A moral test for Thanksgiving......
This came in the email at 5:48 PM yesterday

What's all the fuss? To get tested or not.

Dear Folks,

Day before Thanksgiving and it sure is quiet around here.  And will be tomorrow, too.  Just me and Mom and we're gonna have a fine time.  Electronic greetings to others as we stay safe.

Meanwhile, I have heard some more discussion about coronavirus testing.  Seems to be a popular topic, particularly after a HUGE spike in cases, major increase in % positivity, and hospitals getting busy again.  And, oh, yeah, the highest number of Americans in months died from CV yesterday:  > 2,000.

So, what's the deal on testing?

Well, to start with, I think people misunderstand the purpose of the CV test.  What it is is a tool to monitor your health status.  Just like a blood pressure test that you get every time you go to the doctor's office, a good reading is NOT a guarantee for life that you will not have that affliction.  (Not covid, not hypertension).

So, the purpose is to help you monitor your health status and please pay attention here... to make inferences about your health habits. Are you washing your hands, are you staying away from risky exposures, are you wearing your colorful mask?  The test is a way to check and see if your health habits are successfully keeping you away from this bad virus.  Repeated tests help you assess your health habits over time.

But you could assess the success of your health habits without the test, right?  Just count the number of times you wash your hands each day?  Well, yes and no.  Washing your hands is great and kind of nice if you get the right soap, but since as many as 50% of the people who are INFECTED with the coronavirus do not have ANY symptoms, the self-assessment falls short of a scientific assessment.

That means you need to get the (swab) test.  Yeah, sorry.

What will the swab test tell you?  If the result is positive, you will know with considerable accuracy that you have the virus, are contagious, and should take action.  These tests are VERY good at finding "positives".  

If the result is negative, what that means is that you probably do not have the virus, you are not likely to be contagious and you SHOULD STILL TAKE PRECAUTIONS.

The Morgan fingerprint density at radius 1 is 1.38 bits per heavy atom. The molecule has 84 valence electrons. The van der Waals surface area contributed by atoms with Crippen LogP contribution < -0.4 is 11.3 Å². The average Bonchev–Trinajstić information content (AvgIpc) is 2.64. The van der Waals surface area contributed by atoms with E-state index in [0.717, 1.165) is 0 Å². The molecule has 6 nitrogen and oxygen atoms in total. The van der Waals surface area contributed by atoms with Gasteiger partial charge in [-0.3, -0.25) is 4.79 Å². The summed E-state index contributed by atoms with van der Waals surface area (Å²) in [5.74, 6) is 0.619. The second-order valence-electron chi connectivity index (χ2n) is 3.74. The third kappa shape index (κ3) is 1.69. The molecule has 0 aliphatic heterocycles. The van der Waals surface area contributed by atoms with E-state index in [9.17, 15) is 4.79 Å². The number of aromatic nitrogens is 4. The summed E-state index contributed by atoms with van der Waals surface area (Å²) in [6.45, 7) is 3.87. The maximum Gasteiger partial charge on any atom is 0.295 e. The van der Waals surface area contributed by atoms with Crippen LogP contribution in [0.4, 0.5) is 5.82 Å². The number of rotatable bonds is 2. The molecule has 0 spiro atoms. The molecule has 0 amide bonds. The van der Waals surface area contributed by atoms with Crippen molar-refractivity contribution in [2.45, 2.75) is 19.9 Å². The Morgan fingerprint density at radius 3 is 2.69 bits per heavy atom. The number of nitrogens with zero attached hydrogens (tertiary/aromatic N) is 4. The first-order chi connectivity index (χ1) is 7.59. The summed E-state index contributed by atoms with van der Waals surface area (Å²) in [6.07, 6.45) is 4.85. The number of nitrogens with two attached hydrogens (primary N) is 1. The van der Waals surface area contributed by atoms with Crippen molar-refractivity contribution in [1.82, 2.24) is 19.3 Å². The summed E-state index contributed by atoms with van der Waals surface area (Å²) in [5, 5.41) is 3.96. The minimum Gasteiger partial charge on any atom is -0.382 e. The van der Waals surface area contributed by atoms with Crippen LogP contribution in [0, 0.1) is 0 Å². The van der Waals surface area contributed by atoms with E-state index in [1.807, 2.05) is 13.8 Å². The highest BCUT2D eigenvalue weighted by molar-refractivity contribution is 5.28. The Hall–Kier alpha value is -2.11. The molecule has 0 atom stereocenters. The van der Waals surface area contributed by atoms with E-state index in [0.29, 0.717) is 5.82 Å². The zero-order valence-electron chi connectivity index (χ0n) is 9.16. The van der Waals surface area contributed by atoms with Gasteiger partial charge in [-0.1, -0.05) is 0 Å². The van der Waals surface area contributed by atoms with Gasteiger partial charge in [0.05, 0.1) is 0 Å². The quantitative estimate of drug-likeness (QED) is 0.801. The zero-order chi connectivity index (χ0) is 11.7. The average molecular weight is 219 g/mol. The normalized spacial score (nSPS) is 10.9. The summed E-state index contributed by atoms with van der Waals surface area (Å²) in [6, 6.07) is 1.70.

You might notice that word "probably" in there.  That means.... well, "probably".  A negative test result IS VALUABLE.  The problem is, sometimes that result is wrong and you are really infected.  That is, the test gave you a false negative.  These tests produce more false negatives than false positives.  

Why is that a problem?  Well, heck, you are all happy and buzzing around after your negative test result and if you are actually positive despite the negative test result, you could be infecting other people.  No bueno!!  That is NOT good!

On the other hand, if you have been careful, continue to be careful, and are not changing your apparently successful behavior, then you are good.  And particularly if you get a series of CV tests (once a month?  Once every two weeks? Or if at-risk as often as twice a week?) you develop more and more confidence in your "hygiene regime" if you test negative over and over and over again.

Now, to be sure, no BIOLOGICAL test is perfect.  And there are timing effects regarding when you were exposed and when you get tested and there are some  "specificity" issues with the COVID-19 test ("Sensitivity" is the ability of a test to correctly identify patients with a disease and "Specificity" is the ability of a test to correctly identify people WITHOUT the disease) but at the end of the day....


In fact, there is no way the public health authorities are going to know where the coronavirus is located and where it is NOT located if you do not get tested.  If nobody in Winters gets the CV test then the Health Department will not know what is happening there..... and if people get sick won't know what it is from and if they die, won't know what it was from and the Health Department won't be able to do an intervention if there is an outbreak in Winters.  Boom, Winters out of commission!

So, for yourself, for your family, for your co-workers, and for your community (town, county) please get tested and get tested more than once.  The trend of your test results will tell you volumes about how well you are doing.




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